What’s the news: Over 92 percent of patients surveyed by the American Medical Association (AMA) emphasized that privacy is a right and that health data should not be available for purchase.
Savvy Cooperative, a patient-owned source of health care insights, examined perspectives of 1,000 patients on data privacy and released the results on July 25. It found ‘unresolved tension’ among patients over the “eroding security and confidentiality of personal health information in a wired society and economy.”
Why it matters: Health data is highly sensitive, especially when accessed by third parties. Concerns over access, control, consent, monetisation, and surveillance in context of health data found in the survey have been raised many times before. Such data may be utilized by health insurance companies, and provide granular insights into individuals’ personal lives. Further, the US Supreme Court’s decision on overturning Roe vs. Wade highlighted how this data may be used for tracking, surveillance, and criminal investigations against women seeking information or resources on abortion.
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Who do respondents trust with their health data?: As per the survey, patients said they are most comfortable with physicians and hospitals having access to personal health data. For example, 75.2 percent said they are comfortable with their doctor’s office using the data while 64.2 percent said they are comfortable with hospitals or health systems using this information.
In fact, patients said they want their physicians and hospitals to have the technology and capability to review apps for privacy and security protections. Nearly nine out of 10 (88 percent) patients said doctors or hospitals should have the ability to review and verify the security of health apps prior to data access. However, federal regulations prevent providers and electronic health record (EHR) systems from conducting such reviews of apps.
Meanwhile, surveyed patients said they are least comfortable with social media sites (71.2 percent), employers (62.9 percent) and technology companies (67.4 percent) having access to their data.
“Patients trust that physicians are committed to protecting patient privacy—a crucial element for honest health discussions. Many digital health technologies, however, lack even basic privacy safeguards. More must be done by policymakers and developers to protect patients’ health information. Most health apps are either unregulated or underregulated, requiring near and long-term policy initiatives and robust enforcement by federal and state regulators,” said Jack Resneck Jr., M.D. and AMA President.
Who can access health data? The survey, conducted in the beginning of 2022, said people were confused about who can access their personal health information. Nearly 75 percent of patients expressed concern about protecting their personal health data but only 20 percent of patients indicated they knew the extent to which companies and individuals can access their data.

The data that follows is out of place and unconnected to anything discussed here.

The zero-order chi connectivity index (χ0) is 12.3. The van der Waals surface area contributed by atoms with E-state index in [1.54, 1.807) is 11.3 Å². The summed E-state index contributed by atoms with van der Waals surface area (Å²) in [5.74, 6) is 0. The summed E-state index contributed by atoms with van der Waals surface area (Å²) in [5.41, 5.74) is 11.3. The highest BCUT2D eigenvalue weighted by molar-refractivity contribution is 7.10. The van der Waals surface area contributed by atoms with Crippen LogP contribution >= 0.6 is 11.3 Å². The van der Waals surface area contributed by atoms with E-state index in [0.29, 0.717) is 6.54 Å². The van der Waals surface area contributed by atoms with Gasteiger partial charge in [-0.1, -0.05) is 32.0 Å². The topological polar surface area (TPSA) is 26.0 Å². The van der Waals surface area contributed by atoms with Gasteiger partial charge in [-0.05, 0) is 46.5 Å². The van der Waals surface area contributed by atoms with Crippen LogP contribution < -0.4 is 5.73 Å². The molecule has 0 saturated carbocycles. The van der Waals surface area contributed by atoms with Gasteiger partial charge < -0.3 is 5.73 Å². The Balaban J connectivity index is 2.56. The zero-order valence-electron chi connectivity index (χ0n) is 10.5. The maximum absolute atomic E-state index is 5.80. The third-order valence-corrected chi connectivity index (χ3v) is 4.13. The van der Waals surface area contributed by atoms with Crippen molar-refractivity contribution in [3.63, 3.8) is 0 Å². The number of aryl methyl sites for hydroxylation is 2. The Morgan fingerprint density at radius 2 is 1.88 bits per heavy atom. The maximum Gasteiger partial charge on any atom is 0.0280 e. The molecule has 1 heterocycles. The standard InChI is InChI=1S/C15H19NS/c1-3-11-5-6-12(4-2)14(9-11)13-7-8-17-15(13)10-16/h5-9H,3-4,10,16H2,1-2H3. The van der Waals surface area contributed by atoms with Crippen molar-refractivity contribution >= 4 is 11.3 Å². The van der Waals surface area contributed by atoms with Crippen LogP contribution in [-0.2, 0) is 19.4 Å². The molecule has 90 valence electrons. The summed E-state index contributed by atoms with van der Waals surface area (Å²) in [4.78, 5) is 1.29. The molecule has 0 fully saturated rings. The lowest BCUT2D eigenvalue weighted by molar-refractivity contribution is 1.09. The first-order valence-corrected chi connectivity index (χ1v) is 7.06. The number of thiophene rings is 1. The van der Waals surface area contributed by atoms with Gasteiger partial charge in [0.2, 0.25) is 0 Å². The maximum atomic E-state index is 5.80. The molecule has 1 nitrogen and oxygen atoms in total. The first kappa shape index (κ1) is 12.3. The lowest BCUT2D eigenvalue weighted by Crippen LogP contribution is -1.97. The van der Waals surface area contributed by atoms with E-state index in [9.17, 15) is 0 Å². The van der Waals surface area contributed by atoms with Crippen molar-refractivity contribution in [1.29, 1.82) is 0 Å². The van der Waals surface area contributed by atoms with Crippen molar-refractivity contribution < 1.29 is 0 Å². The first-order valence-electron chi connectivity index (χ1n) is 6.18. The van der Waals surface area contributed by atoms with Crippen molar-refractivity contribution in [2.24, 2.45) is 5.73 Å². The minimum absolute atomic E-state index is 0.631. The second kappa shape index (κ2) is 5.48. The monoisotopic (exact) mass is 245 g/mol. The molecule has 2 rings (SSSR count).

“This concern is magnified with the U.S. Supreme Court ruling in Dobbs v. Jackson Women’s Health Organization as the lack of data privacy could place patients and physicians in legal peril in states that restrict reproductive health services,” said AMA.
Resneck warned that patient confidence in data privacy is undermined when technology companies and data brokers access health data without patient consent and share the same with third parties, including law enforcement.
Demand for accountability: An overwhelming number of patients demanded accountability, transparency, and control for health data privacy. More than nine out of 10 (94 percent) patients wanted companies to be held legally accountable for using health data. 93 percent of patients demanded transparency from health app developers as to how their products use and share personal health data.
Control over company access: Almost 80 percent of patients said they want to be able to ‘opt-out’ of sharing their health data with companies. More than 75 percent of patients wanted an option to ‘opt-in’ before a company uses any of their data. While over 75 percent of patients want to receive requests prior to a company using their personal data for a new purpose.
Impact on health equity: Patients worried about the repercussions of little or no control over the use and sharing of personal health data by companies. About three out of five patients (59 percent) feared that the data will be used against them or their loved ones. Most patients said they are “very” or “extremely” concerned about discriminatory uses of health data to exclude them from insurance coverage (64 percent), employment (56 percent) or opportunities for health care (59 percent).
“More than half of Hispanic/Latinx and American Indian or Alaskan Natives stated they are “highly” concerned about discriminatory uses of personal health data and two-thirds (66 percent) of transgender individuals stated they are “extremely” concerned,” said the AMA.
Need for strong regulations: The survey said that strong regulations will support patients’ right to data privacy and restore trust in data exchange that facilitates accessible, equitable, and personalized care. For this, patients must have meaningful control and a clear understanding of how and with whom their data is being used.
The AMA advocates for near-term app transparency requirements, including app privacy attestations collected by EHRs, that will increase transparency and bolster individuals’ choice in which apps to use. While the American authorities discuss federal privacy legislation, the AMA seeks to ensure that the resulting privacy law protects physician-patient relationship. The AMA has also developed a guide to help app developers build privacy-forward technologies.
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